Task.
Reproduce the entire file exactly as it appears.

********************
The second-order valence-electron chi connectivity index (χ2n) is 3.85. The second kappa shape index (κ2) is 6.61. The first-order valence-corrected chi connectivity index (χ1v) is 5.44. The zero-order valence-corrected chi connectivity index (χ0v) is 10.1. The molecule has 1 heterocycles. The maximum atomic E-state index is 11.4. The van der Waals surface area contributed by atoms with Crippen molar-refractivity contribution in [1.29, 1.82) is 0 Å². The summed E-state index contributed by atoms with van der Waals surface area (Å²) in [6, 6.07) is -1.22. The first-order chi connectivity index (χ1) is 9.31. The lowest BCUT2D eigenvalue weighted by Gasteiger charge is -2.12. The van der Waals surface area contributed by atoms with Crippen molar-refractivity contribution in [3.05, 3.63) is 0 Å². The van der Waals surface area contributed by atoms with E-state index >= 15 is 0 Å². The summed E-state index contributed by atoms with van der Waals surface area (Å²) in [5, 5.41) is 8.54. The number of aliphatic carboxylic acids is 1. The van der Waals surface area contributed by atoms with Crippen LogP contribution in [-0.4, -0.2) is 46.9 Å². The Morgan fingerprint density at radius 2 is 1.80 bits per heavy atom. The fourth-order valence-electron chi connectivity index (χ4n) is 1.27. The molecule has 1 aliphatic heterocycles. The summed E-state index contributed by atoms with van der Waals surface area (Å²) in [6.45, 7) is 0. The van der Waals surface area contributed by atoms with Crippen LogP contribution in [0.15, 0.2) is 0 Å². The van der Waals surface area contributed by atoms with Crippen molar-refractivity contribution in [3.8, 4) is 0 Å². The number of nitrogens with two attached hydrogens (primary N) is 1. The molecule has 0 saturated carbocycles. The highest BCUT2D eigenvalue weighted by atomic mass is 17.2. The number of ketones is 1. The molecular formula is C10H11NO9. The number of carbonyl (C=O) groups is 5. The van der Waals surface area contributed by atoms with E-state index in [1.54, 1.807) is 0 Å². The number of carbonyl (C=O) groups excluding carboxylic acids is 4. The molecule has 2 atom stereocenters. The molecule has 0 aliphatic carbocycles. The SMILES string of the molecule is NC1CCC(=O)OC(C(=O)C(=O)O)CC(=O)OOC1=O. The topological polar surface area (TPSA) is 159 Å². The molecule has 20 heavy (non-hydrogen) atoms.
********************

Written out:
The second-order valence-electron chi connectivity index (χ2n) is 3.85. The second kappa shape index (κ2) is 6.61. The first-order valence-corrected chi connectivity index (χ1v) is 5.44. The zero-order valence-corrected chi connectivity index (χ0v) is 10.1. The molecule has 1 heterocycles. The maximum atomic E-state index is 11.4. The van der Waals surface area contributed by atoms with Crippen molar-refractivity contribution in [1.29, 1.82) is 0 Å². The summed E-state index contributed by atoms with van der Waals surface area (Å²) in [6, 6.07) is -1.22. The first-order chi connectivity index (χ1) is 9.31. The lowest BCUT2D eigenvalue weighted by Gasteiger charge is -2.12. The van der Waals surface area contributed by atoms with Crippen molar-refractivity contribution in [3.05, 3.63) is 0 Å². The van der Waals surface area contributed by atoms with E-state index >= 15 is 0 Å². The summed E-state index contributed by atoms with van der Waals surface area (Å²) in [5, 5.41) is 8.54. The number of aliphatic carboxylic acids is 1. The van der Waals surface area contributed by atoms with Crippen LogP contribution in [-0.4, -0.2) is 46.9 Å². The Morgan fingerprint density at radius 2 is 1.80 bits per heavy atom. The fourth-order valence-electron chi connectivity index (χ4n) is 1.27. The molecule has 1 aliphatic heterocycles. The summed E-state index contributed by atoms with van der Waals surface area (Å²) in [6.45, 7) is 0. The van der Waals surface area contributed by atoms with Crippen LogP contribution in [0.15, 0.2) is 0 Å². The van der Waals surface area contributed by atoms with Crippen molar-refractivity contribution in [3.8, 4) is 0 Å². The number of nitrogens with two attached hydrogens (primary N) is 1. The molecule has 0 saturated carbocycles. The highest BCUT2D eigenvalue weighted by atomic mass is 17.2. The number of ketones is 1. The molecular formula is C10H11NO9. The number of carbonyl (C=O) groups is 5. The van der Waals surface area contributed by atoms with E-state index in [1.54, 1.807) is 0 Å². The number of carbonyl (C=O) groups excluding carboxylic acids is 4. The molecule has 2 atom stereocenters. The molecule has 0 aliphatic carbocycles. The SMILES string of the molecule is NC1CCC(=O)OC(C(=O)C(=O)O)CC(=O)OOC1=O. The topological polar surface area (TPSA) is 159 Å². The molecule has 20 heavy (non-hydrogen) atoms.